The following is a segment an of article by John MCArthur of the Brookings Institute and UN Advisor in today’s Vancouver Sun . He addresses how can can become exceptional . But what this learned gentlemean says is peaches and cream –wonderful stuff in and of itself.
But this is why we fail .
We have scholars musing concepts like this without ever mentioning taxes, budgets , regulations , entrepreneurship , excellence , research and development/innovation.
These are the big things that have to come first !
Globally competitive Productivity. And how do you get that? By:
Globally competitive taxes ( Federal/Provincial/Municipal )
Globally competitive Regulations( Federal/Provincial/Municipally
Increased Private Sector Research and Development
Specifically targeted Public Sector Research and Development
And developing a culture of excellence /entrepreneurship from the elementary school level through University/College.
Without these things what McArthur says won’t cut it.
And while I am at it :
We need free trade inside the country.
We need a press that celebrates success instead of demonizing private enterprise.
We need teachers who do not just espouse a leftist , socialist agenda .
We need Universities that teach the importance of the rule of law and openness to all points of view.
Now here is McAthur’s solutions:
First, where will our own domestic actions make disproportionate global contributions? For instance, Canada has the world’s longest ocean coastline and 10 per cent of overall forest cover. Good decisions at home in these realms will have outsized effects on world outcomes.
Second, what domestic actions are essential to fostering legitimacy abroad? Humbly confronting the gaps with our indigenous peoples, for example, will only garner respect among emerging powers facing their own problems of inclusion.
Third, what are the global issues in which Canadians have unique aptitudes? Our universities and companies have eminent expertise on challenges ranging from food systems to water management to responsible mining practice. The relevant assets and knowledge networks need to be elevated to high-level, global policy-making.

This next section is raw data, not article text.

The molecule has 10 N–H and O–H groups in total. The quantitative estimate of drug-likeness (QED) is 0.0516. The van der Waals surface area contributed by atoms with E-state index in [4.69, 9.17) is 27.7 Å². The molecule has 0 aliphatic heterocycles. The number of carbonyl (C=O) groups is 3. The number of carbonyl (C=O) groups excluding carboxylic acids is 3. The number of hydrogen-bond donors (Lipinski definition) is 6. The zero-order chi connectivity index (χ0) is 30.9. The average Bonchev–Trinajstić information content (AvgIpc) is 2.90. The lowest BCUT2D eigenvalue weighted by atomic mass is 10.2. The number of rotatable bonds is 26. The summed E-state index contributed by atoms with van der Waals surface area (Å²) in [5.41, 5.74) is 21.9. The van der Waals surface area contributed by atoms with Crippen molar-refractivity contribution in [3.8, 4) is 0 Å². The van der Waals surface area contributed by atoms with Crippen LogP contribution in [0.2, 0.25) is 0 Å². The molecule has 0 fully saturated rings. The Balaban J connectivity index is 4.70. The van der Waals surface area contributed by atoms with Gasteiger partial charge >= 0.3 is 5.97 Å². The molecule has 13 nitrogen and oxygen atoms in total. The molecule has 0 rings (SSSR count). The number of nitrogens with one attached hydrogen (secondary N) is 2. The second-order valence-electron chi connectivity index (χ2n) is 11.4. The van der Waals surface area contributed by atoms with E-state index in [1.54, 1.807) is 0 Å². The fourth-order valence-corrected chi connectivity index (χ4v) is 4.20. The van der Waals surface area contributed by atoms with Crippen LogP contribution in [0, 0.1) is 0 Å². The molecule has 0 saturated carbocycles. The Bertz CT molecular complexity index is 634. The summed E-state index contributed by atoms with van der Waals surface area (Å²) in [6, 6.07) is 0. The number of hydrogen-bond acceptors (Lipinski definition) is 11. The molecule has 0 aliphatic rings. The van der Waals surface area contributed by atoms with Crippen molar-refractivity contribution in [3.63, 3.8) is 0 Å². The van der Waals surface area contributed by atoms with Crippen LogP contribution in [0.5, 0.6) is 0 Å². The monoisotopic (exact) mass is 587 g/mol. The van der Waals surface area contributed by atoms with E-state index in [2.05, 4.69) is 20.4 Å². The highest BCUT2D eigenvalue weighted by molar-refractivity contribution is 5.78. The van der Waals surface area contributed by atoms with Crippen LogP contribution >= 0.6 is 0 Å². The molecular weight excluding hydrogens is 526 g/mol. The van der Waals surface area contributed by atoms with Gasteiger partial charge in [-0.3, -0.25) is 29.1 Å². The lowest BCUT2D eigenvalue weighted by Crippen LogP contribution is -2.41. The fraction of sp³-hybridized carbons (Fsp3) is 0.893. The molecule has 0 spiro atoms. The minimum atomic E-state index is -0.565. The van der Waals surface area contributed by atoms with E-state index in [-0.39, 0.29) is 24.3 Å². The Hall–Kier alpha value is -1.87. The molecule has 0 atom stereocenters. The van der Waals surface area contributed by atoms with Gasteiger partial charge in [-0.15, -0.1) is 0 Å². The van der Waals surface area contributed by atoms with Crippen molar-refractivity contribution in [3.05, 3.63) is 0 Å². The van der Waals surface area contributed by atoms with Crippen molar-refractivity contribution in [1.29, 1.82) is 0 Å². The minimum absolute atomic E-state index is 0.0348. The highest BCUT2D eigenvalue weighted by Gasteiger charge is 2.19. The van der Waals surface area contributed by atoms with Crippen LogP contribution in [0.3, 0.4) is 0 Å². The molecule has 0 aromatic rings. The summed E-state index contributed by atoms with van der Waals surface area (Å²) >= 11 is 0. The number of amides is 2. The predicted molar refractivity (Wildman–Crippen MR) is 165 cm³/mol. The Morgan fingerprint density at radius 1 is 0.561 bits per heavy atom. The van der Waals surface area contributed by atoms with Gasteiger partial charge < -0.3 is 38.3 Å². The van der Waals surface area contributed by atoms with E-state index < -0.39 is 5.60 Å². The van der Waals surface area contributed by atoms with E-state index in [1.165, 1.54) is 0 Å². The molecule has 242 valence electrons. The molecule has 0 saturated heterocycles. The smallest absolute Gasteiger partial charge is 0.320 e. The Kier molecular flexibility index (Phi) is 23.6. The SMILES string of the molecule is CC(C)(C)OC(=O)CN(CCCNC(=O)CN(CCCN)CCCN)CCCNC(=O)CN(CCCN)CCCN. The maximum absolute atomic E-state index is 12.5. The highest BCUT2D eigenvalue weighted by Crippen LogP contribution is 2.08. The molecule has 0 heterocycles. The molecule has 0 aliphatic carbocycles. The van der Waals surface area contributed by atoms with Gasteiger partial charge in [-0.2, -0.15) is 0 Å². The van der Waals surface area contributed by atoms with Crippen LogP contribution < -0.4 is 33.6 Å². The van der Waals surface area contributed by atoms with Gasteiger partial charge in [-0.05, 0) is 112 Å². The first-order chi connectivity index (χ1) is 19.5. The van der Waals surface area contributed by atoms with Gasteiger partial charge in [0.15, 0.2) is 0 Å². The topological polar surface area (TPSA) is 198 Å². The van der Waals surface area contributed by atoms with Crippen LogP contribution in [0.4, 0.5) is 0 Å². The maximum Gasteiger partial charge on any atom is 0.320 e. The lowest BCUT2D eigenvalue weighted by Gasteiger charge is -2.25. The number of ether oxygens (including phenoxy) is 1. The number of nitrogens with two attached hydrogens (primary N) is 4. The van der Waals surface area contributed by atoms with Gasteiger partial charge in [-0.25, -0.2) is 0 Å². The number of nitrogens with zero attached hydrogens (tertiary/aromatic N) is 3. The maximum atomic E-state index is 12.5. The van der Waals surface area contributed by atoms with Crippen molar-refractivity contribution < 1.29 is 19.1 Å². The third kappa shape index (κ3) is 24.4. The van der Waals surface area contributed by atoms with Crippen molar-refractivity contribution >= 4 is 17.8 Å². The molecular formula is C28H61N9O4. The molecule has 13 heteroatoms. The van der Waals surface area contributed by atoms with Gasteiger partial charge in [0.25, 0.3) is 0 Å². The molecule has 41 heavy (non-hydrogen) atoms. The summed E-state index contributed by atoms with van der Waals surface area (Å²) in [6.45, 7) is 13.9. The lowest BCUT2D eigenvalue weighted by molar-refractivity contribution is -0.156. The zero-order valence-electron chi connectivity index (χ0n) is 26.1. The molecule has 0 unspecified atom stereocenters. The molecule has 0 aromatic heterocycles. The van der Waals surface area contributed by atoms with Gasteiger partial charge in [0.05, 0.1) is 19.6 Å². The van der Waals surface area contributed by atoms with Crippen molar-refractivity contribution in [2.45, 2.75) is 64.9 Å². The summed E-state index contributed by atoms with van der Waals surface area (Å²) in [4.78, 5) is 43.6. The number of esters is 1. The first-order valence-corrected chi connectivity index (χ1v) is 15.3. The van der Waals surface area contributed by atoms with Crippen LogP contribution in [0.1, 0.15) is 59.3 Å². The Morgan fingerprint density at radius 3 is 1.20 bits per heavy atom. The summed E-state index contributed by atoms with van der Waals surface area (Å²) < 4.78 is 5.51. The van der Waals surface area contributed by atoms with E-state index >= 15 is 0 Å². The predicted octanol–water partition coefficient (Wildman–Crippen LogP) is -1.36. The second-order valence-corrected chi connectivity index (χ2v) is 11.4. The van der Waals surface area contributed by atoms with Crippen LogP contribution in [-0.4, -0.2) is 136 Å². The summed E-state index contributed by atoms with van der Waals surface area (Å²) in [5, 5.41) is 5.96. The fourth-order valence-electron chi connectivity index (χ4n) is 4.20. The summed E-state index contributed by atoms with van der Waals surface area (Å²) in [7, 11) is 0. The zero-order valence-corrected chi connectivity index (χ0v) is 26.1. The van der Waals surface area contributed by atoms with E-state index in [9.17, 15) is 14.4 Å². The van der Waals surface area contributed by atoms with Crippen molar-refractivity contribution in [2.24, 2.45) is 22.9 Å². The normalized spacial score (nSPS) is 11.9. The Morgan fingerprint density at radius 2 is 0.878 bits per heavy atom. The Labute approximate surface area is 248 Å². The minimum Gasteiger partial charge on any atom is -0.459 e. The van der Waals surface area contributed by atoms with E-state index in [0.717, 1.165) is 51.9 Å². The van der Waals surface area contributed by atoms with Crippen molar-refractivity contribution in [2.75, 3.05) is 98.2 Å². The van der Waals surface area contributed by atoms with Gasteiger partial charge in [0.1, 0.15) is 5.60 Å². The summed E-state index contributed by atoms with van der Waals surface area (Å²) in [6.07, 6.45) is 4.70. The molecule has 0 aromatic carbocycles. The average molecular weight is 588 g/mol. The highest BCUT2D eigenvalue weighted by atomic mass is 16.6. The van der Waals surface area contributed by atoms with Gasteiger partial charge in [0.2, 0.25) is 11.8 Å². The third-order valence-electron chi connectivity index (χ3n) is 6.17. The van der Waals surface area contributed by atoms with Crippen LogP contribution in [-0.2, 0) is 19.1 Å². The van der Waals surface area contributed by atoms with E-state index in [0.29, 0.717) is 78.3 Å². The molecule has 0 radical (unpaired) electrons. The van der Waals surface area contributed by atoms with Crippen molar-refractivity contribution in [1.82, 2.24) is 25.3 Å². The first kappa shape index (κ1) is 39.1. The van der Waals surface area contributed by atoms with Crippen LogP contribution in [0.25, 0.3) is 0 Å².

Fourth, what are Canada’s values or political interests on which its voice can provide unique leadership? Advancing women’s rights, for example, is a widespread Canadian value. It is natural for Canada to be a global trailblazer on priorities like investing in girls’ secondary education, reproductive health and women’s legal protections.
Fifth, where does Canada carry a global swing vote? International negotiations on climate change offered a vivid recent example. Canada was crucial in forging the coalition leading to the historic 2015 Paris climate agreement. Canadians need to double down when they can play a decisive role toward international consensus.
These are five big questions. Robust answers will only be found through active local and national debate. Today’s political, business and scientific leaders have a special responsibility to foster the conversations. Many Canadians, especially young Canadians, seem eager to engage. In the face of the world’s starkest challenges, Canada can be much more than an exception to the global norm. Our contributions can be fully exceptional, in the very best sense of the term.
John W. McArthur, a Vancouver native, is a senior fellow at the Brookings Institution and a senior adviser to the UN Foundation. Follow him on twitter @mcarthur.